California pulls back clean-vehicle rebates to point them at lower-income buyers

Electric vehicles
Last month the California Air Resources Board approved changes to cars eligible for clean vehicle rebates, effective Dec. 3, as part of a move to distribute the state’s resources toward lower-income communities.
(Justin Sullivan / Getty Images)

Starting in December, those looking to buy electric vehicles with a price tag of more than $60,000 won’t qualify for California’s clean-vehicle rebate. The rebate is also disappearing for plug-in hybrids with less than 35 miles of all-electric range.

The California Air Resources Board approved these changes, effective Dec. 3, as part of a move to distribute the state’s resources toward lower-income communities, and away from wealthy buyers.

Standard rebates for fully electric vehicles that qualify will be reduced from $2,500 to $2,000, while the rebate for plug-in hybrids will drop from $1,500 to $1,000. Rebates for fuel-cell vehicles will fall from $5,000 to $4,500. Rebates for low- to moderate-income buyers will stay at $4,500 for EVs, $3,500 for plug-in hybrids and $7,000 for fuel-cell vehicles.


Whereas previously consumers could qualify for two rebates, starting in December they will be limited to one in a lifetime.

The Clean Vehicle Rebate Project, part of the state’s low-carbon transportation program, has seen a steady climb in applicants for clean-vehicle rebates since it launched in March 2010. To date, 346,423 rebates have been issued or approved for all-battery electric or plug-in hybrid highway vehicles, according to the Center for Sustainable Energy, with a funding of more than $773.5 million.

Demand exceeds the current budget, and the program has become oversubscribed in recent years, said Melanie Turner, spokeswoman for the project.

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The California Air Resources Board increased incentive levels for low- and moderate-income consumers by $1,500 and implemented high-income eligibility caps in 2016, under the direction of Senate Bill 1275. The state Legislature has continued to extend and expand that policy. The Air Resources Board last month approved a $533-million funding plan for fiscal year 2019-20 that includes $238 million for the rebate program, with a stipulation that $25 million of that be used to fund increased rebates for low-income consumers.

“They’re trying to make the money go further and also direct it to those in disadvantaged communities who would benefit the most,” Turner said.

But the high cost of vehicle batteries makes it difficult to make money on electric cars and trucks, which explains why most new EVs are aimed at more affluent buyers. Only seven of the approximately 45 new electrics that are planned for introduction between now and 2023 will cost under $40,000 before options are added on, according to EVAdoption. More than 30 of the new models will be priced above $60,000, and a few will top $200,000.

Changes in incentives probably won’t influence sales of high-priced vehicles being introduced by brands such as Porsche. The Porsche Taycan electric sports sedan, soon to hit showrooms, starts at $150,000. Porsche spokesman Calvin Kim said buyers of six-figure vehicles are drawn more by a luxury brand than clean-car incentives.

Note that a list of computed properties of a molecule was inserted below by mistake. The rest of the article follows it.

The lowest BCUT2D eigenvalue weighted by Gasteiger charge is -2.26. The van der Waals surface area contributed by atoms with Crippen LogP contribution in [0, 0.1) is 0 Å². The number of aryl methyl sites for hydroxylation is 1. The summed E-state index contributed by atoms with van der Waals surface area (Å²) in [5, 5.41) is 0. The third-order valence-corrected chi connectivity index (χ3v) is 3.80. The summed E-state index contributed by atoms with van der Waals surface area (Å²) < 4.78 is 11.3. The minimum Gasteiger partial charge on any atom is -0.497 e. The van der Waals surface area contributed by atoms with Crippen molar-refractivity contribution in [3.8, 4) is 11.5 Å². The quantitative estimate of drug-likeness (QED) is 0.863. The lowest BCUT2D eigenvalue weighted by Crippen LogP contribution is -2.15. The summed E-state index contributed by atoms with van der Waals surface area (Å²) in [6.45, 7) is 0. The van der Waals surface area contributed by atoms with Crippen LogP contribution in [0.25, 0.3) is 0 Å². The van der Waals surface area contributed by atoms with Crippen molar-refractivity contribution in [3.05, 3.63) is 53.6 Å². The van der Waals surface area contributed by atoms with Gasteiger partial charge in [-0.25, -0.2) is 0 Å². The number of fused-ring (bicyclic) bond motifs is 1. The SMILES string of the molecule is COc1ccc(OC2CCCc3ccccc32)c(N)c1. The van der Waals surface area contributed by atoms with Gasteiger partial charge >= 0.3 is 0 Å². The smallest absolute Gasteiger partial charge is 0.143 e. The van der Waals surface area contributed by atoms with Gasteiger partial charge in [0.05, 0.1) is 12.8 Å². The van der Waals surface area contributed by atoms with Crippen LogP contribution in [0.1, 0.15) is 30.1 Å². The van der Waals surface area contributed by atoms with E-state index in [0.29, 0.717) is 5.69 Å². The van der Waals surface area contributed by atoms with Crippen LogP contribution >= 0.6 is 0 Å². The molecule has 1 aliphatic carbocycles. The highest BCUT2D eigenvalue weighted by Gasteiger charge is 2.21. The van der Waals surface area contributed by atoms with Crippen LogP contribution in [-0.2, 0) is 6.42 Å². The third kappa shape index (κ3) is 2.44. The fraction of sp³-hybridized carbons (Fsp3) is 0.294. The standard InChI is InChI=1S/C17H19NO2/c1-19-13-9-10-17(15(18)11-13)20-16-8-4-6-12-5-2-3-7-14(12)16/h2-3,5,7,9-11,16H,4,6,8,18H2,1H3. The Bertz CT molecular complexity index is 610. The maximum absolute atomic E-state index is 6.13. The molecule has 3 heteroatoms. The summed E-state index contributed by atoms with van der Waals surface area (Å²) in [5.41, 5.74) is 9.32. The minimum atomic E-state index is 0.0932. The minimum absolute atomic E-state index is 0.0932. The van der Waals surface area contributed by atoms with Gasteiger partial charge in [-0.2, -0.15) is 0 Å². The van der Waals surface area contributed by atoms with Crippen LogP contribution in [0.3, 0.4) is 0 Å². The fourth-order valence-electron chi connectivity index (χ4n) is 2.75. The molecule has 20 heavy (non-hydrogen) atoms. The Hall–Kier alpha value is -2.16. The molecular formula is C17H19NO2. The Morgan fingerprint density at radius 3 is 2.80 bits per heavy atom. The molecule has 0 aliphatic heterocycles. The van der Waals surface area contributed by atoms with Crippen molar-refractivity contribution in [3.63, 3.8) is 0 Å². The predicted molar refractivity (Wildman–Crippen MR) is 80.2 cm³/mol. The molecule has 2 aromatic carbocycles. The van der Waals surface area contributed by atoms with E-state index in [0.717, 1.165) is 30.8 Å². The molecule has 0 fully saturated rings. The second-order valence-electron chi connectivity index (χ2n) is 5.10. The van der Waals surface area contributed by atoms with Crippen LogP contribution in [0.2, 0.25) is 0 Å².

But pricing could get tricky for cars that come in near $60,000 before options. The upcoming Volvo XC40 all-electric compact SUV is expected to sell in the mid-$50,000 range.

Assemblyman Phil Ting (D-San Francisco), who has been a vocal advocate of electric-car rebates in the Legislature, said reducing the rebate from $2,500 may “dampen the excitement for clean cars,” especially since Tesla and General Motors are losing their federal tax credits.

Customers get a $7,500 federal tax credit for new all-electric vehicles, but that credit winds down gradually to zero as car manufacturers sell more vehicles, and it disappears completely once sales volume hits 200,000 vehicles. The credit for a new Tesla has dwindled to $1,875 and will disappear in January. General Motors, which sells the Chevy Bolt, will see its $1,875 rebate reduced to zero on March 31.

Ting believes that rebates should be increased overall, not decreased. He said that people with lower incomes tend to buy used cars, and that the state should bolster used-car programs such as Clean Cars 4 All and Clean Vehicle Assistance Program instead of cutting rebates in the Clean Vehicle Rebate Project, which is primarily for new cars.

Ting said he would put further restrictions on plug-in hybrids in order to free up resources for bigger rebates on electric vehicles.

“Why are we rebating technology that’s in the past at the expense of encouraging completely clean vehicles?” Ting said.


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Dan Edmunds, director of vehicle evaluations at automobile information site Edmunds, agreed that increased restrictions on low-range plug-in hybrids was overdue. He said the market is full of plug-in hybrids that run in the 20-mile range when in electric mode, which he doesn’t think makes them viable vehicles.

“The idea should be to have enough range that they can be an electric car for your commute to work and a gasoline engine for your longer trips on the weekend, but they aren’t configured with the range to do that,” Edmunds said. “I’m not sorry to see those go, frankly.”

Edmunds said more affordable electric vehicles are hitting the market. Hyundai sells the all-electric Ioniq for about $32,000 before incentives, and a $30,000 electric Mini Cooper is coming soon. That should give buyers more options, he said. He thinks rebates will encourage those who have never owned an electric car to make the switch.

“I think focusing our efforts on first-time buyers at a more entry-level price point isn’t a bad thing,” Edmunds said.

Times staff writer Russ Mitchell contributed to this report.